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This 1500-word essay will require students to demonstrate a theoretical understanding of how identity statuses develop. They will also demonstrate an ability to interpret chi square test of independence.
Table 1 shows the identity statuses of 426 students, some of whom (251) are young adults, and some of whom (175) are adolescents.
Table 2 shows the chi square statistics associated with these data.
- Do these tables show a significant association between identity status and life period?
- Explain your answer by drawing on Marcia’s framework of identity statuses, and empirical studies of identity statuses.
Table 1. Identity Statuses for Adolescents and Young Adults studying PSYC20008.
|Identity Status||Life period||Total|
|Achievement Oberved could Expected count Adjusted Standardised Residual||73.0 89.6 -3.3||145.0 128.4 3.3||218|
|Moratorium Oberved could Expected count Adjusted Standardised Residual||66.0 61.6 0.9||84.0 88.4 -0.9||150|
|Foreclosure Oberved could Expected count Adjusted Standardised Residual||20.0 13.1 2.6||12.0 18.9 -2.6||32|
|Diffusion Oberved could Expected count Adjusted Standardised Residual||16.0 10.7 2.2||10.0 15.3 -2.2||26|
Table 2. Chi-Squared Statistics for the Relationship between Life Period and Identity Status
|Degrees of Freedom||3|
The 1500 word limit applies to the Introduction, Body, and Conclusion of the Essay and to in-text citations.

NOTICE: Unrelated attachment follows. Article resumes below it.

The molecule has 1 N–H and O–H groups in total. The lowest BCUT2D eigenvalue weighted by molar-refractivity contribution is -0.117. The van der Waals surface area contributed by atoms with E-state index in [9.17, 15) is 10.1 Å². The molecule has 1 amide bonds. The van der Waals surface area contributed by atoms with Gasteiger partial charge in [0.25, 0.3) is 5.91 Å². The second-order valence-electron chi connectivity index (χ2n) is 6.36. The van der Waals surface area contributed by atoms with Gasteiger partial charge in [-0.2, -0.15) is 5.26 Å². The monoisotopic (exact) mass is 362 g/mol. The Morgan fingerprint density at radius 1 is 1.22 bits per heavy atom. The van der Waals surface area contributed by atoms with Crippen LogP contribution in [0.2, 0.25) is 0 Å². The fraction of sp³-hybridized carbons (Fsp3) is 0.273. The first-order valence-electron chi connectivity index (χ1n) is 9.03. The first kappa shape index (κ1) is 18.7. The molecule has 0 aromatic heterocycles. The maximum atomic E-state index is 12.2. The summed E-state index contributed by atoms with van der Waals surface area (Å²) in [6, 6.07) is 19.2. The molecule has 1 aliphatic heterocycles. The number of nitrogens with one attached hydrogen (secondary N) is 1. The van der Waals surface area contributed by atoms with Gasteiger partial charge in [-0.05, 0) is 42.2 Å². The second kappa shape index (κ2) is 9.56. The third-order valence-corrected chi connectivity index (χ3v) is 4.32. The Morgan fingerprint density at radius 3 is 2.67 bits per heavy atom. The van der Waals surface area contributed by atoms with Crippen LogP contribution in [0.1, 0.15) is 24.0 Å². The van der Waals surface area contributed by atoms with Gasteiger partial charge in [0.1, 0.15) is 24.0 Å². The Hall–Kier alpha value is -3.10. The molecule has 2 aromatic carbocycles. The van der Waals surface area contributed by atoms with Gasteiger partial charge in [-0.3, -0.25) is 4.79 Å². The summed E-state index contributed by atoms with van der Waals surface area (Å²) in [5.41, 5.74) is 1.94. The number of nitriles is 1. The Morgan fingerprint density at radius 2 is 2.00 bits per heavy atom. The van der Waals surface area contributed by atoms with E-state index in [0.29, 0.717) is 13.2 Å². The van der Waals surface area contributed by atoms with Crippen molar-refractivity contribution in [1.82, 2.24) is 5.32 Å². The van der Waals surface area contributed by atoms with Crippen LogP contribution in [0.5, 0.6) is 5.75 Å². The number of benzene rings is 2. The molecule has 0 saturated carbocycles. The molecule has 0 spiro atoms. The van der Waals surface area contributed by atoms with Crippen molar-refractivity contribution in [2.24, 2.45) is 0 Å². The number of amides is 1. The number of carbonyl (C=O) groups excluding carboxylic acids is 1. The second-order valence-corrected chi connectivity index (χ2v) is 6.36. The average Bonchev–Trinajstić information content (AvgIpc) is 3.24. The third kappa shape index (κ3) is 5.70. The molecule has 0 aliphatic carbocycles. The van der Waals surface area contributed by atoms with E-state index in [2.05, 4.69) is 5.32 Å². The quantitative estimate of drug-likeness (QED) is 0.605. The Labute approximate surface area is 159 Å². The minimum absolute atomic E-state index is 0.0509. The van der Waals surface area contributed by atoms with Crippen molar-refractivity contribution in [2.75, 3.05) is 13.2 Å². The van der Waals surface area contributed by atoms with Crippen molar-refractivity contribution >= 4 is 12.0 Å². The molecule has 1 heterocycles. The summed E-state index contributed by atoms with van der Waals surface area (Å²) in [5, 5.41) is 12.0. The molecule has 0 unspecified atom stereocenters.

The word limit does not include Headings, the Reference list, or Tables (Tables are not expected in essays). A 10% word limit penalty will applied.
Students are expected to use between 12 and 18 refereed journal articles to support the rationale of their lab report. Use a combination of the following papers as a basis for their literature research.
Berman, A. M., Schwartz, S. J., Kurtines, W. M., & Berman, S. L. (2001). The process of exploration in identity formation: The role of style and competence. Journal of Adolescence, 24(4), 513-528. https://doi-org /10.1006/jado.2001.0386
Fadjukoff, P., Pulkkinen, L., & Kokko, K. (2016). Identity formation in adulthood: A longitudinal study from age 27 to 50. Identity, 16(1), 8-23. https://doi.org/10.1080/15283488.2015.1121820
Kroger, J., & Marcia, J. E. (2011). The identity statuses: Origins, meanings, and interpretations. In Handbook of identity theory and research (pp. 31-53). Springer, New York, NY. doi: 10.1007/978-1-4419-7988-9_2
Kroger, J., Martinussen, M., & Marcia, J. E. (2010). Identity status change during adolescence and young adulthood: A meta-analysis. Journal of adolescence, 33(5), 683-698. https://doi-org/10.1016/j.adolescence.2009.11.002
Meeus, W. (2011). The study of adolescent identity formation 2000–2010: A review of longitudinal research. Journal of research on adolescence, 21(1), 75-94. https://doi.org/10.1037/0022-022.214.171.124
McLean, K. C., & Pratt, M. W. (2006). Life’s little (and big) lessons: Identity statuses and meaning-making in the turning point narratives of emerging adults. Developmental Psychology, 42(4), 714. https://doi.org/10.1037/0012-16126.96.36.1994
Zhang, L. F. (2015). Erikson’s theory of psychosocial development. In J. D Wright (Ed.), International Encyclopedia of the Social & Behavioral Sciences (2nd edn.), pp. 938-946. Elsevier. http://dx.doi.org/10.1016/B978-0-08-097086-8.23200-5
|Title Content||Clearly and concisely outlines the main topic of the essay, including the author’s thesis (i.e., central argument).||2%|